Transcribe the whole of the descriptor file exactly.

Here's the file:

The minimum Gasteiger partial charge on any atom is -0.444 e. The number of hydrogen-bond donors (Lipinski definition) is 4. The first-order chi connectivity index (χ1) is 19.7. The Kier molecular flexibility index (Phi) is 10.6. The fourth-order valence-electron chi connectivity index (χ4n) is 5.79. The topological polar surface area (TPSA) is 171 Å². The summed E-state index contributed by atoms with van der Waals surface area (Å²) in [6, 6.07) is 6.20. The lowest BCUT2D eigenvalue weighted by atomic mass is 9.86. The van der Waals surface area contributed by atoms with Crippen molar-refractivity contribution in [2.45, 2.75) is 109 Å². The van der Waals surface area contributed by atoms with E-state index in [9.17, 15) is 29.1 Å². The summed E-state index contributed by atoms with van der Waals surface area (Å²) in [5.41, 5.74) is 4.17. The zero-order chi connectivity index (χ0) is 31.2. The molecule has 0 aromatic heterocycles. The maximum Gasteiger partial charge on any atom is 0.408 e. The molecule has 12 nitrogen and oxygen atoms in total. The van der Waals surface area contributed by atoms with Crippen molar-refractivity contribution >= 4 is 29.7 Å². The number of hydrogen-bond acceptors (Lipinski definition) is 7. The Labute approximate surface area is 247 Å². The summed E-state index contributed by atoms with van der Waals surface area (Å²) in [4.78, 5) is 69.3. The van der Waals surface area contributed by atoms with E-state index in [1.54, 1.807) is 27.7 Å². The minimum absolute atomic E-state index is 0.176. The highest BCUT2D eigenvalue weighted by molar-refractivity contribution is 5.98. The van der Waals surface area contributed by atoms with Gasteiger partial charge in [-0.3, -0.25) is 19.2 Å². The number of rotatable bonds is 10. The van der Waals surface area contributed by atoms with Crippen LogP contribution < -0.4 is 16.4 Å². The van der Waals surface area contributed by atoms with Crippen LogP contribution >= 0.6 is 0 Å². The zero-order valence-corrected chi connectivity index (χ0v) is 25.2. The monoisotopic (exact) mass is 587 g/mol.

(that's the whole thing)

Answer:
The minimum Gasteiger partial charge on any atom is -0.444 e. The number of hydrogen-bond donors (Lipinski definition) is 4. The first-order chi connectivity index (χ1) is 19.7. The Kier molecular flexibility index (Phi) is 10.6. The fourth-order valence-electron chi connectivity index (χ4n) is 5.79. The topological polar surface area (TPSA) is 171 Å². The summed E-state index contributed by atoms with van der Waals surface area (Å²) in [6, 6.07) is 6.20. The lowest BCUT2D eigenvalue weighted by atomic mass is 9.86. The van der Waals surface area contributed by atoms with Crippen molar-refractivity contribution in [2.45, 2.75) is 109 Å². The van der Waals surface area contributed by atoms with E-state index in [9.17, 15) is 29.1 Å². The summed E-state index contributed by atoms with van der Waals surface area (Å²) in [5.41, 5.74) is 4.17. The zero-order chi connectivity index (χ0) is 31.2. The molecule has 0 aromatic heterocycles. The maximum Gasteiger partial charge on any atom is 0.408 e. The molecule has 12 nitrogen and oxygen atoms in total. The van der Waals surface area contributed by atoms with Crippen molar-refractivity contribution >= 4 is 29.7 Å². The number of hydrogen-bond acceptors (Lipinski definition) is 7. The Labute approximate surface area is 247 Å². The summed E-state index contributed by atoms with van der Waals surface area (Å²) in [4.78, 5) is 69.3. The van der Waals surface area contributed by atoms with E-state index in [1.54, 1.807) is 27.7 Å². The minimum absolute atomic E-state index is 0.176. The highest BCUT2D eigenvalue weighted by molar-refractivity contribution is 5.98. The van der Waals surface area contributed by atoms with Gasteiger partial charge in [-0.3, -0.25) is 19.2 Å². The number of rotatable bonds is 10. The van der Waals surface area contributed by atoms with Crippen LogP contribution < -0.4 is 16.4 Å². The van der Waals surface area contributed by atoms with Crippen LogP contribution >= 0.6 is 0 Å². The zero-order valence-corrected chi connectivity index (χ0v) is 25.2. The monoisotopic (exact) mass is 587 g/mol.